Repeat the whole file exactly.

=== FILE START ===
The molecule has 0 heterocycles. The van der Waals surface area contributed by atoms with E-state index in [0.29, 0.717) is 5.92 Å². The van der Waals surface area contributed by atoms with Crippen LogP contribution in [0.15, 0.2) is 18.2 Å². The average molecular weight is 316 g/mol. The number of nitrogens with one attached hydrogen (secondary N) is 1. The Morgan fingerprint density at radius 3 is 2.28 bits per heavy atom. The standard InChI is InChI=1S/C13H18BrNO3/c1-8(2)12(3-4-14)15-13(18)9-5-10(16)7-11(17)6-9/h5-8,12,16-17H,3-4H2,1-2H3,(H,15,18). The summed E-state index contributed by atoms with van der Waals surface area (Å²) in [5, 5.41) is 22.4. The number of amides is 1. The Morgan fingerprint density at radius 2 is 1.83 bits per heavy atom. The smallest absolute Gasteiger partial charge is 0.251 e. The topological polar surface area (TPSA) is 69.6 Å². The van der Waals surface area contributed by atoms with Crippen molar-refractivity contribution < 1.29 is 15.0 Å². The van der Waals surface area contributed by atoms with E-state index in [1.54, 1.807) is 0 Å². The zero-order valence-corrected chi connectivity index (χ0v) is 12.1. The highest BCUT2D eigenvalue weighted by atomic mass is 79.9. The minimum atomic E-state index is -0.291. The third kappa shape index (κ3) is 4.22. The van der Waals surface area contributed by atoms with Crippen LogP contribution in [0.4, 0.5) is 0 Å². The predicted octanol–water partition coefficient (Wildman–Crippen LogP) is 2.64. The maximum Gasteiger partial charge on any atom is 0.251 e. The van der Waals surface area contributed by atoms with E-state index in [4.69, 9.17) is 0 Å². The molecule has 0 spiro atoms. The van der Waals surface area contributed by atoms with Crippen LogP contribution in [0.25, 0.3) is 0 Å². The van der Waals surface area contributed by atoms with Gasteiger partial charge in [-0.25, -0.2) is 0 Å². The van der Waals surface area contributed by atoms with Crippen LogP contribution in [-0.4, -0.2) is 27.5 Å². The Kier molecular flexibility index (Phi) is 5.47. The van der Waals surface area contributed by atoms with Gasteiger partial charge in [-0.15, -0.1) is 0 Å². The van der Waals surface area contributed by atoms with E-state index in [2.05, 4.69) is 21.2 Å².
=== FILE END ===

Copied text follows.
The molecule has 0 heterocycles. The van der Waals surface area contributed by atoms with E-state index in [0.29, 0.717) is 5.92 Å². The van der Waals surface area contributed by atoms with Crippen LogP contribution in [0.15, 0.2) is 18.2 Å². The average molecular weight is 316 g/mol. The number of nitrogens with one attached hydrogen (secondary N) is 1. The Morgan fingerprint density at radius 3 is 2.28 bits per heavy atom. The standard InChI is InChI=1S/C13H18BrNO3/c1-8(2)12(3-4-14)15-13(18)9-5-10(16)7-11(17)6-9/h5-8,12,16-17H,3-4H2,1-2H3,(H,15,18). The summed E-state index contributed by atoms with van der Waals surface area (Å²) in [5, 5.41) is 22.4. The number of amides is 1. The Morgan fingerprint density at radius 2 is 1.83 bits per heavy atom. The smallest absolute Gasteiger partial charge is 0.251 e. The topological polar surface area (TPSA) is 69.6 Å². The van der Waals surface area contributed by atoms with Crippen molar-refractivity contribution < 1.29 is 15.0 Å². The van der Waals surface area contributed by atoms with E-state index in [1.54, 1.807) is 0 Å². The zero-order valence-corrected chi connectivity index (χ0v) is 12.1. The highest BCUT2D eigenvalue weighted by atomic mass is 79.9. The minimum atomic E-state index is -0.291. The third kappa shape index (κ3) is 4.22. The van der Waals surface area contributed by atoms with Crippen LogP contribution in [0.4, 0.5) is 0 Å². The predicted octanol–water partition coefficient (Wildman–Crippen LogP) is 2.64. The maximum Gasteiger partial charge on any atom is 0.251 e. The van der Waals surface area contributed by atoms with E-state index in [4.69, 9.17) is 0 Å². The molecule has 0 spiro atoms. The van der Waals surface area contributed by atoms with Crippen LogP contribution in [0.25, 0.3) is 0 Å². The van der Waals surface area contributed by atoms with Gasteiger partial charge in [-0.25, -0.2) is 0 Å². The van der Waals surface area contributed by atoms with Crippen LogP contribution in [-0.4, -0.2) is 27.5 Å². The Kier molecular flexibility index (Phi) is 5.47. The van der Waals surface area contributed by atoms with Gasteiger partial charge in [-0.15, -0.1) is 0 Å². The van der Waals surface area contributed by atoms with E-state index in [2.05, 4.69) is 21.2 Å².